Wallbreaking marks start of new affordable housing

Posted 2/23/22

In 2018 Crossroads Rhode Island closed the doors to the Rhode Island Family Shelter, originally built as the St. Benedict Church convent, in Conimicut. 

On Wednesday afternoon the …

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Wallbreaking marks start of new affordable housing


In 2018 Crossroads Rhode Island closed the doors to the Rhode Island Family Shelter, originally built as the St. Benedict Church convent, in Conimicut. 

On Wednesday afternoon the organization officially kicked off renovations of the former shelter with a wall breaking ceremony. When complete, the former shelter will provide four families with stable, affordable, and permanent housing.

“This is a really exciting day,” said Crossroads Rhode Island CEO Karen Santilli. “This facility has a real special place in our hearts. For many it was a live changing facility. It was an emergency temporary shelter for families.”

According to a press release the “Beach Avenue Apartments are part of Crossroads’ housing-first model and provide an example for how the state can leverage bonds, grants and other funding streams to accelerate construction of low- and moderate-income housing.”

“Housing is the only proven solution for homelessness,” said Santilli. “The Beach Avenue Apartments will provide more opportunities for Rhode Island families to find a permanent place to call home. This redevelopment has been made possible because of close partnerships with the City of Warwick and Rhode Island Housing and I hope it will serve as a model for how to invest in and re-purpose underutilized properties to create more housing for low-income families.”

Michael Raia, a spokesperson for Crossroads Rhode Island said Crossroads closed the shelter after transitioning the 10 families living at the shelter into safe and permanent housing. 

“The facility has been empty since the families found homes and Crossroads has led an effort to convert the facility into apartments,” a Crossroads press release reads. “This creative collaboration with the City of Warwick and Rhode Island Housing can provide a model best practice for how municipalities can re-purpose underutilized facilities to accelerate the construction of housing for low- and moderate-income individuals and families.”

Senate Majority Leader Michael McCaffrey during the event said, “I’m extremely proud of this project.”

He recognized that the space where the wall breaking was taking place was once the Chapel for St. Benedict Church. 

“Rhode Island’s housing crisis is without question one of the most serious challenges we face. This project demonstrates what we can achieve when we work together to find innovative solutions to the issues confronting our communities,” said McCaffrey. “I’m deeply grateful to Crossroads, Rhode Island Housing, and the City of Warwick for their efforts to transform this shelter into a model of what’s possible across our state. The Senate remains committed to building on the historic progress of the past year and partnering with all stakeholders to realize our common goal – ensuring all Rhode Islanders have a stable, safe, and affordable place to call home.”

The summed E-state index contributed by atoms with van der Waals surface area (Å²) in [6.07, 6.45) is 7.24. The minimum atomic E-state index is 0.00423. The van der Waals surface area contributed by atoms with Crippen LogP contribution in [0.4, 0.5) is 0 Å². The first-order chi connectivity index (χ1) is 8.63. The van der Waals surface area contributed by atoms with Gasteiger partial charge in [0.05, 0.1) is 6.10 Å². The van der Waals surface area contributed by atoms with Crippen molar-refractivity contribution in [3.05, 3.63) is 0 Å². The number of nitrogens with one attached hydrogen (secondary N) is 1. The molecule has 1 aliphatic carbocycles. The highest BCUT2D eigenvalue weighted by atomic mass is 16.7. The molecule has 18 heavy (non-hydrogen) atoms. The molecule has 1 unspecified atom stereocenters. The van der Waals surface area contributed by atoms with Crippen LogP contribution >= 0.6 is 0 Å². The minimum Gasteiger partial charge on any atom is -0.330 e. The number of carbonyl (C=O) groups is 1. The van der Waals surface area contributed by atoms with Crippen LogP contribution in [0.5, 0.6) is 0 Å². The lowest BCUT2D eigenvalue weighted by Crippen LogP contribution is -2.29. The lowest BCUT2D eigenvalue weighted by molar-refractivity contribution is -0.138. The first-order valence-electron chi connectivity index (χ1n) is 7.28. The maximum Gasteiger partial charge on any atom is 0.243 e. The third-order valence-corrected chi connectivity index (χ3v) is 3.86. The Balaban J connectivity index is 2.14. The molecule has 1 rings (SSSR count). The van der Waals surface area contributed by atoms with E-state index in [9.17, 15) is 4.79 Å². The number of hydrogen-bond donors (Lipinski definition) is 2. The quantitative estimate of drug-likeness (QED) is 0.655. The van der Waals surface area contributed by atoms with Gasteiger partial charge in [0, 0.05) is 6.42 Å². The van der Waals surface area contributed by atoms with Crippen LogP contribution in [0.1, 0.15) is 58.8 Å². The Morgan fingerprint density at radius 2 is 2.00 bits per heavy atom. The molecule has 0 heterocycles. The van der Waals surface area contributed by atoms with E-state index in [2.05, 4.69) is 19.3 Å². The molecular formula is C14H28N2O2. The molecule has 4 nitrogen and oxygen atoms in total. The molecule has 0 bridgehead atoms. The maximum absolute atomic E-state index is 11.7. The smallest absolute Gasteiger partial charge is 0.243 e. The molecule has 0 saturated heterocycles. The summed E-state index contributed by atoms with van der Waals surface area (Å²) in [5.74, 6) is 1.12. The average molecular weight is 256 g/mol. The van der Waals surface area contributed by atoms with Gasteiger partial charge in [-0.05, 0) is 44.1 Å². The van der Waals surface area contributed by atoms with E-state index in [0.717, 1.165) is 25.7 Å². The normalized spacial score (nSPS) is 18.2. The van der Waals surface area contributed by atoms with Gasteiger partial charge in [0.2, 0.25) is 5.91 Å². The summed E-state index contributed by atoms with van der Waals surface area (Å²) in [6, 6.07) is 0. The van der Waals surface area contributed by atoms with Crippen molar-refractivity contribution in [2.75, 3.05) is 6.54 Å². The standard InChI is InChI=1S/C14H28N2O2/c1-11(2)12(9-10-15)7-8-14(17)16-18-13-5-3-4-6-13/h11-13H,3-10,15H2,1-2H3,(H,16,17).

Last year, Crossroads Rhode Island helped more than 900 Rhode Islanders secure a new home and helped nearly 1,200 others - including nearly 500 children - maintain their housing, according to a press release.

According to Crossroads the Beach Avenue Apartments are supported by several public and philanthropic funding sources, including $1.5 million in Building Homes Rhode Island bond funds managed through Rhode Island Housing and $36,000 in Community Development Block Grants awarded through the City of Warwick.

“This wall-breaking is an important reminder of what can be accomplished through partnership. This kick off represents so much more than a single new development, it represents a clear recognition that housing is the solution to end homelessness,” said Carol Ventura, Executive Director of RIHousing. “RIHousing is proud to support developments like the Beach Avenue Apartments renovation because we believe that our families and our state are strengthened when every Rhode Islander has safe and affordable access to housing.”

Construction will begin immediately and is scheduled to be complete this fall. The contractor for the project is Pariseault Builders, Inc. of Cranston. Virginia Branch of Branch Architects in Providence served as the architect for the project.

With the additional four apartments the Beach Avenue Apartments will now be able to house about 10 families, Raia said. 

It will be another step in the direction of attempting to end homelessness statewide. 

“Rhode Island can actually be the first state in the country to end homelessness,” said Santilli. “ I truly believe that.” 

shelter, housing


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